Gary Andersen is hoping to win hearts and minds before he messes with the X's and O's.
The Wisconsin loyal, unlike almost any other fan base, are strongly sentimental about their scheme. Badger fans will regale passers-by about how an I-formation package, resplendent with hard-blocking tight ends and tackles, is the Wisconsin way.
Other teams can keep their pistol, their spread and their wishbone—Wisconsin will stick to a formula that reflects the attitudes of a state grounded in blue-collar values.
So when Andersen was introduced as the new head coach, a few eyebrows were raised and a sense of protective nostalgia emanated from all corners of Badger nation. Every reporter seemed to ask, "Will he commit to running the ball?"
Andersen was quick to offer peace of mind during his opening press conference, as recorded by ESPN.com:
"That will be the mindset and that's the way it's always been," he said. "We're going to line up and let those big kids work. That's what they like to do. ... I sure hope my stamp at the end of the day is to have a football team that is physical, tough-minded."
The new guy on the block was very smart in allaying the fears of a skeptical base. It is becoming clear, though, that Andersen has had a plan from the beginning. Once players and fans buy into him as a person, he could start to deviate—even if it is subtly at first—from the Alvarez-Bielema legacy.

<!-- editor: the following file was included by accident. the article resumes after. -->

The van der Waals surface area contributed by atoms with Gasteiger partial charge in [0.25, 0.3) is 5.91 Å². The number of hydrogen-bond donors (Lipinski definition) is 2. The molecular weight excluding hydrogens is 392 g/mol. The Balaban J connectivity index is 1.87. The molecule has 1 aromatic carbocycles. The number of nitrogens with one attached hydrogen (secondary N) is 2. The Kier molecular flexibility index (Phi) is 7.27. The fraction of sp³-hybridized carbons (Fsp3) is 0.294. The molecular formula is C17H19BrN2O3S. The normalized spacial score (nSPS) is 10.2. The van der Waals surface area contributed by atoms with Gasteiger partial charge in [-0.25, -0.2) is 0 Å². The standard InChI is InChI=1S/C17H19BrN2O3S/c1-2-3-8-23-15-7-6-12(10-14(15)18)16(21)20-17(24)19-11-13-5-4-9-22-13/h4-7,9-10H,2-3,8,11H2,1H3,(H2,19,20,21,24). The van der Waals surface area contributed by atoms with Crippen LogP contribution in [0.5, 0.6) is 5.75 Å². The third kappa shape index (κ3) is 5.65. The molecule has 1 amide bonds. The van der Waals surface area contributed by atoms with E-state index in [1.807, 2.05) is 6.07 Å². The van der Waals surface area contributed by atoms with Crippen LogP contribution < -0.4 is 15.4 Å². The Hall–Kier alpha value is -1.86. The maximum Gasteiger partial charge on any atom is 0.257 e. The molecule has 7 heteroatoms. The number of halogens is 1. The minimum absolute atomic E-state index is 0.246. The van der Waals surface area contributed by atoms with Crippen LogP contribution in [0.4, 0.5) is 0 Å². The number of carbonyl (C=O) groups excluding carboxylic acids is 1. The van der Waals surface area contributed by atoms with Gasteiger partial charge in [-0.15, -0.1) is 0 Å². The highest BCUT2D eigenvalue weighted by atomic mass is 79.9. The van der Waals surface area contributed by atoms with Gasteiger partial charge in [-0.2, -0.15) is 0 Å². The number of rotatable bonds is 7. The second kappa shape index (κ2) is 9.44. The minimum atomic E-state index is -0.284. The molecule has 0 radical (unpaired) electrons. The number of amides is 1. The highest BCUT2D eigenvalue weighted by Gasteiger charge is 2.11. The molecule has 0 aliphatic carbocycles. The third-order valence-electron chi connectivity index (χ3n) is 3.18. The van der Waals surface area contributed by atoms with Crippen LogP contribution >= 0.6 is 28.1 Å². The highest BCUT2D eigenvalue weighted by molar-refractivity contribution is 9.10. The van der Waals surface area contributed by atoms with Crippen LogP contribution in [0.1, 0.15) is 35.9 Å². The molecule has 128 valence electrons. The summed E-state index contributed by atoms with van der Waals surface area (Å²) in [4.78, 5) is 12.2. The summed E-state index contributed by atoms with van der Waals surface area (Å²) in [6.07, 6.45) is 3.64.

So, the former Utah State coach has gone on an aggressive "Get to Know You" tour.
He has headed to places like Weston, Wisconsin, where he spoke to 300 people on the state of Wisconsin football. He has been flipping burgers. During practice, he has even shaken up the format to include impromptu dance-offs. In short, he has tried to be different outside of the game for a chance to be different during the game itself.
Little by little, the Badgers have come to realize that the Wisconsin brand of ball is changing—and yet the calls for Andersen's whistle have been nonexistent.
The first bombshell came when Andersen switched the Badgers defense to the exotic 3-4, a scheme rarely seen in college. Next, hints of a more spread-friendly offense began to surface. Players like dual threat Tanner McEvoy have signed on, echoing those changes. News from practices highlighted three-tight-end sets that are less power-oriented and more focused on creating mismatch opportunities.
Yet if people fear losing the program's bruising bloodline, they are keeping it to themselves.
Andersen has a clear strategy at play. Win over skeptics with personality first. Win over players with spontaneity second, and then hopefully win on Saturdays.
If the last third of the plan does not work though, it will take more than a few burgers to keep Andersen in Madison.